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GSBN:Re: Mechanical Systems in Commercial SB building


The added insulation afforded by the SB walls will account for only the very smallest portion of the potential overall energy savings in a well-designed, energy-efficeint building. (ie typically in retail buildings, even here in MooseLand, the largest load comes from lighting ,hence the importance of a good daylighting strategy in reducing overall energy consumption) with the greatest potential energy savings being provided by intelligently-designed mechanical and electrical systems as is illustrated by the numbers below, based on a case study here in Ottawa of a retail building with a small SB component.

( cut and pasted from

http://oee.nrcan.gc.ca/newbuildings/buildings/casestudies-etudesdecas/mec_performance.cfm?PrintView=N&Text=N%20 )

Energy Savings ($)

Exterior sunshades

Extra wall insulation

Extra roof insulation

Upgrades to glazing units

Energy management system

Upgrades to mechanical equipment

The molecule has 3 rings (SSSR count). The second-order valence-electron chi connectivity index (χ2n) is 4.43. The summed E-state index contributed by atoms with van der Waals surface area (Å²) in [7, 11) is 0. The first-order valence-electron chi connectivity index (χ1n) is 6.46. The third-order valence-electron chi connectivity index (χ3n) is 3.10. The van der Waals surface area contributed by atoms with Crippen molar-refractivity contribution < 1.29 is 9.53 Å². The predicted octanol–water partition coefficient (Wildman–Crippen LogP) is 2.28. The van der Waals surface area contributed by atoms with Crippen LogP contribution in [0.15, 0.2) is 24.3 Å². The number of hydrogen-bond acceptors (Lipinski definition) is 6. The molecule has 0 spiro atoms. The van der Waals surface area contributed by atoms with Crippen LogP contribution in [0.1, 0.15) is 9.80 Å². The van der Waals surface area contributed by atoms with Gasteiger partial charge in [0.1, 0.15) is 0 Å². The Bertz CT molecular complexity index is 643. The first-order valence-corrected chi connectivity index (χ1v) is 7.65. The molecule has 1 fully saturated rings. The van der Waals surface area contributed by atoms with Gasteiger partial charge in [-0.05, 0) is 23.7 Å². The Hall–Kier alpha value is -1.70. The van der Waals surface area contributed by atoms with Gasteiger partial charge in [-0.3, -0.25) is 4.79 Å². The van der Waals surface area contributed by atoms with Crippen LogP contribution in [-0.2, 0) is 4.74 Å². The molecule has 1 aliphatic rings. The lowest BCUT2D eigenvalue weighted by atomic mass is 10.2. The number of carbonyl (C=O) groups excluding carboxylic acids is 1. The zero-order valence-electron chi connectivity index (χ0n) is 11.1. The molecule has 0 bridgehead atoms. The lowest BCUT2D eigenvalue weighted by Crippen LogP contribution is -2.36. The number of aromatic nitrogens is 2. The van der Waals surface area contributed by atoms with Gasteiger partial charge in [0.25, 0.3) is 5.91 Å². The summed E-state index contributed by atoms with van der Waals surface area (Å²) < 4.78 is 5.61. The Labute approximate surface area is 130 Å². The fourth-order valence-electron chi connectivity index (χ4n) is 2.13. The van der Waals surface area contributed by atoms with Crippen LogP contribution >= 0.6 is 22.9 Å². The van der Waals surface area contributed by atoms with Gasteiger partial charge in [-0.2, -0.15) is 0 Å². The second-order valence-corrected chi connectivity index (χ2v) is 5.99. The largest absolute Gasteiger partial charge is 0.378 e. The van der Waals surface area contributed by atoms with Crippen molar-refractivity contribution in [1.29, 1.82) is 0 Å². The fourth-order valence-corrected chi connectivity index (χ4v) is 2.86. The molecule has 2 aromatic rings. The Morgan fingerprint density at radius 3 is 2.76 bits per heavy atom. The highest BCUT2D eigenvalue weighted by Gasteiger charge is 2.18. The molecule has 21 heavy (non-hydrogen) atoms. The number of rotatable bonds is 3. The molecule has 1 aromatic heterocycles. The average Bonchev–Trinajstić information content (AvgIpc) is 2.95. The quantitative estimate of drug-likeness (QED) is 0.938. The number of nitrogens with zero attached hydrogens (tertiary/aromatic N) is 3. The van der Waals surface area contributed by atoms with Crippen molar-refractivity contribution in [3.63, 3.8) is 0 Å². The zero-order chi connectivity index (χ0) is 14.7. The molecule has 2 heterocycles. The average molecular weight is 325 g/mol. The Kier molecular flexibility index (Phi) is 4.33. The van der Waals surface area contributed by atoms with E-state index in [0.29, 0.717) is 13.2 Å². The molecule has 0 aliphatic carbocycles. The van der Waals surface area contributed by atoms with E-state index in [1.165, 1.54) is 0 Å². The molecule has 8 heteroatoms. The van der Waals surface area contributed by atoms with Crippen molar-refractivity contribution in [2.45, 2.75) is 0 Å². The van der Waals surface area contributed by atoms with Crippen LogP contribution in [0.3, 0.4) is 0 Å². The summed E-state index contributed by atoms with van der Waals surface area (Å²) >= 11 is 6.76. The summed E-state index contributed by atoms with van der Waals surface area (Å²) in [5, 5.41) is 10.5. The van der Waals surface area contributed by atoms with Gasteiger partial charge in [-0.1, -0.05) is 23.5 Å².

Upgrades to electrical equipment

$ 278,000

So, based on the above example, if the "cadillac system" is one which is intelligently designed (and seemingly complicated to us non-mechenginoidal sorts) , as opposed to merely being oversized, the energy savings (and resultant short payback period) may in fact, justify the initial incremental cost.

OTOH, if the system is merely oversized "just to be on the safe side" (as happens too often in lazy mech eng "design") and has all the latest bells and knerpwhistles just to be kewl , it could of course, result in an energy penalty, not to mention being a needless waste of resources (both physical and monetary) and a PITA to live with. Similarly, a "simple" (read: "cheap") design which fails to perform to rigorous EE/health standards can also have the same problems and may not be inexpensive at all, in the long run.

Surely, the mechanical engineer should be able to provide some numbers for savings based on projected performance to explain the rationale for and justify her more costly/complicated design ?

 --- * ---
Robert W. Tom
Kanata, Ontario, Canada

please visit:  http://www.theHungerSite.com daily


I have a client who is trying to get his mechanical engineers to understand
the level of energy efficiency of a bale building, while also attempting to
help them see the world outside of their small boxes.  He wants to simplify
his mechanical systems, and they have designed him a cadillac system.  The
project is a natural food store in Montana and we are looking for examples
of not-too-complicated systems placed in commercial bale structures.  Can
anyone help with this one?  Any example projects come to  mind?

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